McBurney v. Young

133 S. Ct. 1709, 569 U.S. 221, 185 L. Ed. 2d 758, 2013 U.S. LEXIS 3317, 81 U.S.L.W. 4276, 41 Media L. Rep. 1669, 24 Fla. L. Weekly Fed. S 171, 2013 WL 1788080



The Privileges and Immunities Clause only protects fundamental privileges and immunities.


Petitioners Mark McBurney and Roger Hurlbert are citizens of Rhode Island and California, who both requested documents under the Virginia Freedom of Information Act, but whose requests were denied because of they were not Virginia citizens.. The petitioners filed suit seeking declaratory and injunctive relief for violations of the Privileges and Immunities Clause and, in Hulbert’s case, the dormant Commerce Clause.


Does the Virginia Freedom of Information Act, Va. Code Ann. §2.2-3700 et seq., violates either the Privileges and Immunities Clause of Article IV of the Constitution or the dormant Commerce Clause?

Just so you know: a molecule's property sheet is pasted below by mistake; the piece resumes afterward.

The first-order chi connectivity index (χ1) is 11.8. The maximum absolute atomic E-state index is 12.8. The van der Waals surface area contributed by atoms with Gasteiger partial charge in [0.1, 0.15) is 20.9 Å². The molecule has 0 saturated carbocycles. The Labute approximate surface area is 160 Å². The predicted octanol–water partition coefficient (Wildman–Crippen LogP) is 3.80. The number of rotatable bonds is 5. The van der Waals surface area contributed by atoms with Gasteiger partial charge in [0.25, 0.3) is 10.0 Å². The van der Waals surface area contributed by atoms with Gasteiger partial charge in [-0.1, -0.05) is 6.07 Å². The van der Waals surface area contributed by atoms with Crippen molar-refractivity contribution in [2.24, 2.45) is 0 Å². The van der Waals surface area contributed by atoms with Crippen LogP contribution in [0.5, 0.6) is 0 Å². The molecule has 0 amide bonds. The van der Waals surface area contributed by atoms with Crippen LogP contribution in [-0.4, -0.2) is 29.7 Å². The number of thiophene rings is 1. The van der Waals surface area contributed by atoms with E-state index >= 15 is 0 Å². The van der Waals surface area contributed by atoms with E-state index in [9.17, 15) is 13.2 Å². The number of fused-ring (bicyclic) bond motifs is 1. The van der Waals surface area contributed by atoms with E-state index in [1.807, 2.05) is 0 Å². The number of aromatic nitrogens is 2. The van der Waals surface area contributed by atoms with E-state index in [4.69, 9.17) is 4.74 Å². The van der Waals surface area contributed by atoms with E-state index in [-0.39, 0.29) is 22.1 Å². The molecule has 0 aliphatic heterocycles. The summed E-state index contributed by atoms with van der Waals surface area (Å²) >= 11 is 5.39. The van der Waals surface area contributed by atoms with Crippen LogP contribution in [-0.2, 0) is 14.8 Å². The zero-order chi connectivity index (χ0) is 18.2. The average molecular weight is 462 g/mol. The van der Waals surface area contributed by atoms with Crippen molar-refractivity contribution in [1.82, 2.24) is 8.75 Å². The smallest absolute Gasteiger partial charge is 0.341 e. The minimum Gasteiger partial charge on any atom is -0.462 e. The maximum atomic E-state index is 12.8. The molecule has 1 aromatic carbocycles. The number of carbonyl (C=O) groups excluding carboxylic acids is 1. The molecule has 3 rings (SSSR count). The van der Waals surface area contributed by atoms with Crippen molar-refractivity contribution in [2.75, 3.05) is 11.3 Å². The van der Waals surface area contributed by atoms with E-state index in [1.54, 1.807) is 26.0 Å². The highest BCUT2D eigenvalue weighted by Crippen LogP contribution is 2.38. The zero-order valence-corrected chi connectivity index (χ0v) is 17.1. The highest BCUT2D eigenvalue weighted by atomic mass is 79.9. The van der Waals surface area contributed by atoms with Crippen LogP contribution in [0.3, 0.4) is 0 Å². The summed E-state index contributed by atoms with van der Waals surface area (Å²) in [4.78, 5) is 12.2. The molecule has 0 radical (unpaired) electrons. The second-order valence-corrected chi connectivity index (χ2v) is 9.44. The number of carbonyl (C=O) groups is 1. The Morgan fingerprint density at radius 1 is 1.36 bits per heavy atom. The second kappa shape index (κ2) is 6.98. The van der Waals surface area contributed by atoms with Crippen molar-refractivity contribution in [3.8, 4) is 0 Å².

The Court affirmed the judgement of the lower court. It does not violate the Privileges and Immunities Clause or the dormant Commerce Claus because the law does not burden and interstate market. Additionally, Virginia created the market and the provision states that the Virginia taxpayers foot the bill for the fixed costs underlying recordkeeping in the Commonwealth. The challenged provision of the Virginia FOIA clearly does not deprive noncitizens of “reasonable and adequate” access to the Commonwealth’s courts. Further, the dormant Commerce Clause is not violated because it does not interfere with the natural functioning of the interstate market either through prohibition or through burdensome regulation.

Click here to view the full text case and earn your Daily Research Points.